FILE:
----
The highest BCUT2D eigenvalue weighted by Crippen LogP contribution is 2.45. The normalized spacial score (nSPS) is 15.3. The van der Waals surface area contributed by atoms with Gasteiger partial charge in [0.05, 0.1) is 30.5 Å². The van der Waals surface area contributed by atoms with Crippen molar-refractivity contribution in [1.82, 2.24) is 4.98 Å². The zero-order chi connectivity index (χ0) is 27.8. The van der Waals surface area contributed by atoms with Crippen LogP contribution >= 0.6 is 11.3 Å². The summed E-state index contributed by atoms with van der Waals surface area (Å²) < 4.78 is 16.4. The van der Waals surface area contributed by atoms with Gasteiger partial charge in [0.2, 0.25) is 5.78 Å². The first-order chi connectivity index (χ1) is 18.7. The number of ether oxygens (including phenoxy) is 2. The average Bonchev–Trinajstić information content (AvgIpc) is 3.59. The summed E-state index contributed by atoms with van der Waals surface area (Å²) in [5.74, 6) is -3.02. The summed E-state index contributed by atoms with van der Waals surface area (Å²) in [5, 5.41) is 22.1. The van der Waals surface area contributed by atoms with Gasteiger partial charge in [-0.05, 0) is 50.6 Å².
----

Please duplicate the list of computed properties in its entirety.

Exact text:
The highest BCUT2D eigenvalue weighted by Crippen LogP contribution is 2.45. The normalized spacial score (nSPS) is 15.3. The van der Waals surface area contributed by atoms with Gasteiger partial charge in [0.05, 0.1) is 30.5 Å². The van der Waals surface area contributed by atoms with Crippen molar-refractivity contribution in [1.82, 2.24) is 4.98 Å². The zero-order chi connectivity index (χ0) is 27.8. The van der Waals surface area contributed by atoms with Crippen LogP contribution >= 0.6 is 11.3 Å². The summed E-state index contributed by atoms with van der Waals surface area (Å²) < 4.78 is 16.4. The van der Waals surface area contributed by atoms with Gasteiger partial charge in [0.2, 0.25) is 5.78 Å². The first-order chi connectivity index (χ1) is 18.7. The number of ether oxygens (including phenoxy) is 2. The average Bonchev–Trinajstić information content (AvgIpc) is 3.59. The summed E-state index contributed by atoms with van der Waals surface area (Å²) in [5.74, 6) is -3.02. The summed E-state index contributed by atoms with van der Waals surface area (Å²) in [5, 5.41) is 22.1. The van der Waals surface area contributed by atoms with Gasteiger partial charge in [-0.05, 0) is 50.6 Å².